15.1. eXtensible Markup Language - XMLΒΆ

XML looks very similar to HTML, but XML is more structured than HTML. Here is a sample of an XML document:

<person>
  <name>Chuck</name>
  <phone type="intl">
    +1 734 303 4456
  </phone>
  <email hide="yes" />
</person>

Each pair of opening (e.g., <person>) and closing tags (e.g., <\person>) represents a element or node with the same name as the tag (e.g., person). Each element can have some text, some attributes (e.g., hide), and other nested elements. If an XML element is empty (i.e., has no content), then it may be depicted by a self-closing tag (e.g., <email />).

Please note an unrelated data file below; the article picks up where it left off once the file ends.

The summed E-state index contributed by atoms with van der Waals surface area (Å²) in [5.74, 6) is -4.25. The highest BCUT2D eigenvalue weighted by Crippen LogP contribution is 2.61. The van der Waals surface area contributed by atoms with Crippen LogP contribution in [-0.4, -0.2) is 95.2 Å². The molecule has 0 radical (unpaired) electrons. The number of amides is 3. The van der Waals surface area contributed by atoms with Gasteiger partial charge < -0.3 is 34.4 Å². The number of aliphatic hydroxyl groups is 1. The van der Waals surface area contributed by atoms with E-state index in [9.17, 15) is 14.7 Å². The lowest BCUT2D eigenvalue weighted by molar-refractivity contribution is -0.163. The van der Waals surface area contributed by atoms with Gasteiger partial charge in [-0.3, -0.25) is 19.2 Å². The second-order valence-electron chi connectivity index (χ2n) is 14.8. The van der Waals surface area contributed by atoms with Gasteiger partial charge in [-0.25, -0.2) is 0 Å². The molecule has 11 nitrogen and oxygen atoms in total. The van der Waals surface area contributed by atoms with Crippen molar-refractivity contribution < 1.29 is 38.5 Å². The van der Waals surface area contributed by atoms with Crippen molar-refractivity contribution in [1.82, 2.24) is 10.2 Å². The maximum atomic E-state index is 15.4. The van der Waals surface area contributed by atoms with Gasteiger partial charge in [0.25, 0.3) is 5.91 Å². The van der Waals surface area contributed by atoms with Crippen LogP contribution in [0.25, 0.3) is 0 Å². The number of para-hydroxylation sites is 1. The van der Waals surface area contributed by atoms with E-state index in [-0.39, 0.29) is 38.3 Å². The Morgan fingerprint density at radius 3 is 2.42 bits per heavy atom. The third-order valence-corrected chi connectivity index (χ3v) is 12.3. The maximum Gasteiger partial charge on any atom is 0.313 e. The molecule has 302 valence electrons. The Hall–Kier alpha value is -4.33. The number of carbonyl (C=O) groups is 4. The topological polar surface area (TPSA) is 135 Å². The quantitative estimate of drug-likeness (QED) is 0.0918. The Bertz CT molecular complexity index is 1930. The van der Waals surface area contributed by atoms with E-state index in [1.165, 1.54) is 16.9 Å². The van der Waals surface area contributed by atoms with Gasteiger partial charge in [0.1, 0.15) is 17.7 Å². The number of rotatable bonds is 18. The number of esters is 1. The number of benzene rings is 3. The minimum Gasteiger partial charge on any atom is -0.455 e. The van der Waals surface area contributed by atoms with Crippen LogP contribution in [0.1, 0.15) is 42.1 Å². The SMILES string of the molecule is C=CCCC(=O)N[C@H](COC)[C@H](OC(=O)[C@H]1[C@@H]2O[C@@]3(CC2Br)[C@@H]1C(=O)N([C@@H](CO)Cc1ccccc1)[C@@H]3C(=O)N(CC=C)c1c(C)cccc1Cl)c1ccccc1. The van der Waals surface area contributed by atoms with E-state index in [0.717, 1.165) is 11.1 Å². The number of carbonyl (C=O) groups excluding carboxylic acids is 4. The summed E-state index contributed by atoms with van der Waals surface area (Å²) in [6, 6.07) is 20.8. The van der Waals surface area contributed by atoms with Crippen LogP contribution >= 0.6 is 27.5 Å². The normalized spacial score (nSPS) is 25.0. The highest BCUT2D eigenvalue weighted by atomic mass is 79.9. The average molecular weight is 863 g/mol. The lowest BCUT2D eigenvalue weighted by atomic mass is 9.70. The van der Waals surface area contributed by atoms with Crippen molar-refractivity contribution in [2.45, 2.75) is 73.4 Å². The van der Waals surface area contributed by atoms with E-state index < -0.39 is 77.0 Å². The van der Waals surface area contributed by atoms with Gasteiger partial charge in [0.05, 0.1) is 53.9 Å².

Often it is helpful to think of an XML document as a tree structure where there is a top element (here: person), and other tags (e.g., phone) are drawn as children of their parent elements.

A Tree Representation of XML
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